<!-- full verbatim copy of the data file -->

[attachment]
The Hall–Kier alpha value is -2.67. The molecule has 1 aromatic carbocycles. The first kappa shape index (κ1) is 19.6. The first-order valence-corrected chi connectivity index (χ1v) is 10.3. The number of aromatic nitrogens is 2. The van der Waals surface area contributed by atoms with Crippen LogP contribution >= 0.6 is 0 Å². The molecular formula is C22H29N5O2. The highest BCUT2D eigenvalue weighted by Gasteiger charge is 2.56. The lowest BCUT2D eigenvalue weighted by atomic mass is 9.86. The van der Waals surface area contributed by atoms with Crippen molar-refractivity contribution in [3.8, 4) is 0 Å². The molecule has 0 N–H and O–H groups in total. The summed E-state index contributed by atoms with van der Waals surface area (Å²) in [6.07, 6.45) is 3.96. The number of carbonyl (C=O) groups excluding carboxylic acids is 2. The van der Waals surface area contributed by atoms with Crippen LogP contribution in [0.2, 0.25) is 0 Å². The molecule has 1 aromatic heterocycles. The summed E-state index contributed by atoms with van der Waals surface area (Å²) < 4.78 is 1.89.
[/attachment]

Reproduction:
The Hall–Kier alpha value is -2.67. The molecule has 1 aromatic carbocycles. The first kappa shape index (κ1) is 19.6. The first-order valence-corrected chi connectivity index (χ1v) is 10.3. The number of aromatic nitrogens is 2. The van der Waals surface area contributed by atoms with Crippen LogP contribution >= 0.6 is 0 Å². The molecular formula is C22H29N5O2. The highest BCUT2D eigenvalue weighted by Gasteiger charge is 2.56. The lowest BCUT2D eigenvalue weighted by atomic mass is 9.86. The van der Waals surface area contributed by atoms with Crippen molar-refractivity contribution in [3.8, 4) is 0 Å². The molecule has 0 N–H and O–H groups in total. The summed E-state index contributed by atoms with van der Waals surface area (Å²) in [6.07, 6.45) is 3.96. The number of carbonyl (C=O) groups excluding carboxylic acids is 2. The van der Waals surface area contributed by atoms with Crippen LogP contribution in [0.2, 0.25) is 0 Å². The molecule has 1 aromatic heterocycles. The summed E-state index contributed by atoms with van der Waals surface area (Å²) < 4.78 is 1.89.